An old topo map of Yosemite by Wheeler(?), combined with the USGS digital elevation model of the same terrain, enables a stunning virtual flythrough of the old map as a 3d landscape. “It’s a very playful use of the technology” says he.

“The globe as GIS armature…” ESRI ArcInfo globe interface for GIS data, looking a whole lot like Neal Stephenson’s Earth interface from Snow Crash. Zooming down into Port-Au-Prince at 1m resolution. Viewing endangered species datasets geographically. Turning away from the Earth through space, toward Mars.

“Maps will be at the forefront of the new age, in terms of data. Place, and its role in our daily experience…positively connects the old geography with the new.”

Posted by Gene at 12:38 AM | Comments (0) | TrackBack

deep namedropping

I’m at a workshop called “new geography: strategies for deep place”, being produced by the Institute For The Future. We just sat down for the opening speakers; I’m looking around the room and there is some pretty impressive brainpower here. Paul Saffo is talking about maps and meandering toward introducing the first speaker, David Rumsey. Stewart Brand is here, as are Kevin Kelly, Howard Rheingold, Michael Naimark, Mike Liebhold. Chris Goad and Schuyler Erle of the locative media cabal are here, putting the finishing touches on the geolocation application we’ll be using later today. This is going to be interesting.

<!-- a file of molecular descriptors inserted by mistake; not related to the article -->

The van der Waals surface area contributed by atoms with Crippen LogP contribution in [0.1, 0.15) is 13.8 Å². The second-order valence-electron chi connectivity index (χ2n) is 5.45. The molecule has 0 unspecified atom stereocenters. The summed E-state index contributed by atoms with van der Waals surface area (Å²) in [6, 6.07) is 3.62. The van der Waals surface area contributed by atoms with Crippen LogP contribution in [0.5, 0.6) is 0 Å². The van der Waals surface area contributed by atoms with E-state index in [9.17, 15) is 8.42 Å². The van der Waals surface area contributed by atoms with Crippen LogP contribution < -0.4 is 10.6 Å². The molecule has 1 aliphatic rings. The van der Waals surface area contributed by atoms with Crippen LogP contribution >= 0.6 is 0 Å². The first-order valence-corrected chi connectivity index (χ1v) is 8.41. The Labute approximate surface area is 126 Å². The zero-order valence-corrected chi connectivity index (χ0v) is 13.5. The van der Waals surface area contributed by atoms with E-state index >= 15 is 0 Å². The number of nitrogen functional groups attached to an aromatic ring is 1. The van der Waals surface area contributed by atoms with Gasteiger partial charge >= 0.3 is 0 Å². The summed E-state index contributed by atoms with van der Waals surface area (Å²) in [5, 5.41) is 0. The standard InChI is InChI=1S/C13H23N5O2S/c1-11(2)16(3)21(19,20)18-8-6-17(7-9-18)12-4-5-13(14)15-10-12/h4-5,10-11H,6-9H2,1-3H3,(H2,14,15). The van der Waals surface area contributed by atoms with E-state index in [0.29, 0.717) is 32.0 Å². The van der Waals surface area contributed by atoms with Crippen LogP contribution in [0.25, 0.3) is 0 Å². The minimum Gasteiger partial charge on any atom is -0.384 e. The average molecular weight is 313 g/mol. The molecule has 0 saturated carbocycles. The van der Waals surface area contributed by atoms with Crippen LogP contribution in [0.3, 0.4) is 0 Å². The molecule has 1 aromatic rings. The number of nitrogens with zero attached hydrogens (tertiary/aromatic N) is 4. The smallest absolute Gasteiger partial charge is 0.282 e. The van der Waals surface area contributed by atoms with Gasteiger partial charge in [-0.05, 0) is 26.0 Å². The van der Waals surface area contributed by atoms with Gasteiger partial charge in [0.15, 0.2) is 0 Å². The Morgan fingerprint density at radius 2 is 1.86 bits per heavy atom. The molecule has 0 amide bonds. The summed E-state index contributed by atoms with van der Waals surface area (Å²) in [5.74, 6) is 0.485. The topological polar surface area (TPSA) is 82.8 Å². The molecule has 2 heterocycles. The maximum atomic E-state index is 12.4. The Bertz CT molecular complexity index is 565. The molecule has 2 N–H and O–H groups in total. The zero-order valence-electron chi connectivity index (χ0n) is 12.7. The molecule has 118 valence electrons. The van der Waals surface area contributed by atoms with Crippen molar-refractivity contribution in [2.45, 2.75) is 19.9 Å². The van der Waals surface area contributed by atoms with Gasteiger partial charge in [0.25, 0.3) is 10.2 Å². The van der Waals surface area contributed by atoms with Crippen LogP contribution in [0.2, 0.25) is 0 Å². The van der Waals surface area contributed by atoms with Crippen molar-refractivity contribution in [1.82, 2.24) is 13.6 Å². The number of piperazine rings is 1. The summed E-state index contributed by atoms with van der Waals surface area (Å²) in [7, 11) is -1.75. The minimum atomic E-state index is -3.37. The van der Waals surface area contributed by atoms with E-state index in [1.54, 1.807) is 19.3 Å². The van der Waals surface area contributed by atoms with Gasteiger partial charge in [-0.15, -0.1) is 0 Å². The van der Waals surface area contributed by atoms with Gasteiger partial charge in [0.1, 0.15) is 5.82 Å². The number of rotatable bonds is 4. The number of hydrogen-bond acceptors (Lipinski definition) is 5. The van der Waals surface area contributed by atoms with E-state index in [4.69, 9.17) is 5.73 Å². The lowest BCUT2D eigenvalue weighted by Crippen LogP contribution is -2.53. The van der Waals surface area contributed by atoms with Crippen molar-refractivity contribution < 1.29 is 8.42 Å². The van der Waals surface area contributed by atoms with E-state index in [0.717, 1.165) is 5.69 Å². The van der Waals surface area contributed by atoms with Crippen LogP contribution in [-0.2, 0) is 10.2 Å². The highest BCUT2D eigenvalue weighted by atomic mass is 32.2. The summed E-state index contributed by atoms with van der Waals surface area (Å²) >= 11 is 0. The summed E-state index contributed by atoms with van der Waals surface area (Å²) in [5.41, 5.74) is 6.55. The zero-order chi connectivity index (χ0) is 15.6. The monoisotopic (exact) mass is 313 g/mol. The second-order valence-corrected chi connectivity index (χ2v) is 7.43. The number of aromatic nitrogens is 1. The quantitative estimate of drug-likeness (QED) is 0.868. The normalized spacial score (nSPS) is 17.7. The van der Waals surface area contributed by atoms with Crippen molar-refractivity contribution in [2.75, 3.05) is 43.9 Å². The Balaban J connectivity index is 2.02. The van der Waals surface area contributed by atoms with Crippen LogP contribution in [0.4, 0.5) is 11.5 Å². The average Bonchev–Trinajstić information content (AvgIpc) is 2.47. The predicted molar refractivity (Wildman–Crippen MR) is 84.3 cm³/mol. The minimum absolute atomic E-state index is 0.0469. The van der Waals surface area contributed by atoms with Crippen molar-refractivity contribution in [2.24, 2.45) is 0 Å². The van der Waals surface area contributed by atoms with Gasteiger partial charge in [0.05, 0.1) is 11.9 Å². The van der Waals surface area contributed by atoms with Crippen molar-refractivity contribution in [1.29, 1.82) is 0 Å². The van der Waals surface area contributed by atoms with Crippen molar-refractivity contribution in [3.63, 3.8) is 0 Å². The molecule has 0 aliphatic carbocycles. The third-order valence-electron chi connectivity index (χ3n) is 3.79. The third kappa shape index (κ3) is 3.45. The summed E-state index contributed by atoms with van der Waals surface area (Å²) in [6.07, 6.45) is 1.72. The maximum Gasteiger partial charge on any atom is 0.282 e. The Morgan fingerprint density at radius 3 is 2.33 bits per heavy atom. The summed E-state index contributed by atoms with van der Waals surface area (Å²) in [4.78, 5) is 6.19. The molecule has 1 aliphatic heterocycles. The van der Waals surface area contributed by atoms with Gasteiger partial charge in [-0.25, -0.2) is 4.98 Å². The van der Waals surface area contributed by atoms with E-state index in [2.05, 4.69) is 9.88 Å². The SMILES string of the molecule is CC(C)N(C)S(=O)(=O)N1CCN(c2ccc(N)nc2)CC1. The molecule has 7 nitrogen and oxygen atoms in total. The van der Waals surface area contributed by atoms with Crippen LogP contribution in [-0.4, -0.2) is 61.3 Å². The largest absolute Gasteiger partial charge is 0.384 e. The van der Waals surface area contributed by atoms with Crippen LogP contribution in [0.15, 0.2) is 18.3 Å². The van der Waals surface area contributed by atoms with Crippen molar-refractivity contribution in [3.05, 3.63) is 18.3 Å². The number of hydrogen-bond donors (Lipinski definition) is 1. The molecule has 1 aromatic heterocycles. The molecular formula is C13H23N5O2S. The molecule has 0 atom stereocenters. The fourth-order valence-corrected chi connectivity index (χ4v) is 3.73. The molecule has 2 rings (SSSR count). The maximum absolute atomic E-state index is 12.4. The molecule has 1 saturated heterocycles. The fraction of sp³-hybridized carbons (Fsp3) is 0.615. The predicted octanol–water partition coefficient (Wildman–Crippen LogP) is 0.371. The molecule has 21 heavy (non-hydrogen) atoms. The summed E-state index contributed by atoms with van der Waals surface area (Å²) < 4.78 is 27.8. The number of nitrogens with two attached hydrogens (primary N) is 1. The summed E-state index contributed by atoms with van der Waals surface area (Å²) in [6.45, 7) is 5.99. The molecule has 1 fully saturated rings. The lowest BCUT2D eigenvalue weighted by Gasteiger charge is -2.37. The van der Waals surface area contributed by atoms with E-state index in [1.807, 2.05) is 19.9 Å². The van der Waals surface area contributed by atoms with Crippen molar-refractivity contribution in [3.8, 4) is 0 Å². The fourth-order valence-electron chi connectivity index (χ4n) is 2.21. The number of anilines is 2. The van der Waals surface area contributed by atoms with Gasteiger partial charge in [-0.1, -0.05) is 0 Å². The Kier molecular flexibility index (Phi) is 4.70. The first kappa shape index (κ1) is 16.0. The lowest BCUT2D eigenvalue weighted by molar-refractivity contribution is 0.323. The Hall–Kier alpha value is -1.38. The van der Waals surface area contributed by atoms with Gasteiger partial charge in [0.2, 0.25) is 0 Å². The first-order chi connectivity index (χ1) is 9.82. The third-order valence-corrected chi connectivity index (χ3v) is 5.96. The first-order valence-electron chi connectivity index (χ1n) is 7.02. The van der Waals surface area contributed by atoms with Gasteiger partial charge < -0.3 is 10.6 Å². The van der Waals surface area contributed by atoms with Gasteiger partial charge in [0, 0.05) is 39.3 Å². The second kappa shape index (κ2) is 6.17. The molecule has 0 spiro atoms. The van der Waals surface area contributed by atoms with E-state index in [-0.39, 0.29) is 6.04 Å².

Posted by Gene at 12:23 AM | Comments (0) | TrackBack

October 05, 2004

fun location blog hack

Over at anti-mega, nokiaguy Chris Heathcote has made a fun hack to publish his current location in the sidebar of his blog, and map out the tracklogs from his GPS. I like the long smooth arc of evenly spaced points that represent his boat trip to the Helsinki Zoo, followed by the maze of twisty little passages that mark his path through the zoo itself. Chris also muses on the implications of publishing his location:

A bigger question is why publish this information in public. I must admit I'm not overly happy with giving everyone access to this data, but then again, this kind of service is the near-future that designers like myself have been preaching for years. It will cause privacy problems, it will cause social embarassment, it may change the way I live. Unless I try it myself, I will never know what unexpected consequences publishing this information will have.

If it were me, I might be worried that everyone would find out how boring and scripted a life I really have -- home, work, home, work, home, work, home, airport, hotel, conference center, airport, home, work, etc. I wonder if Chris will go to more interesting places because the world is watching him ;-)

Posted by Gene at 12:20 AM | Comments (1) | TrackBack

August 19, 2004

why isn’t ubicomp sexy?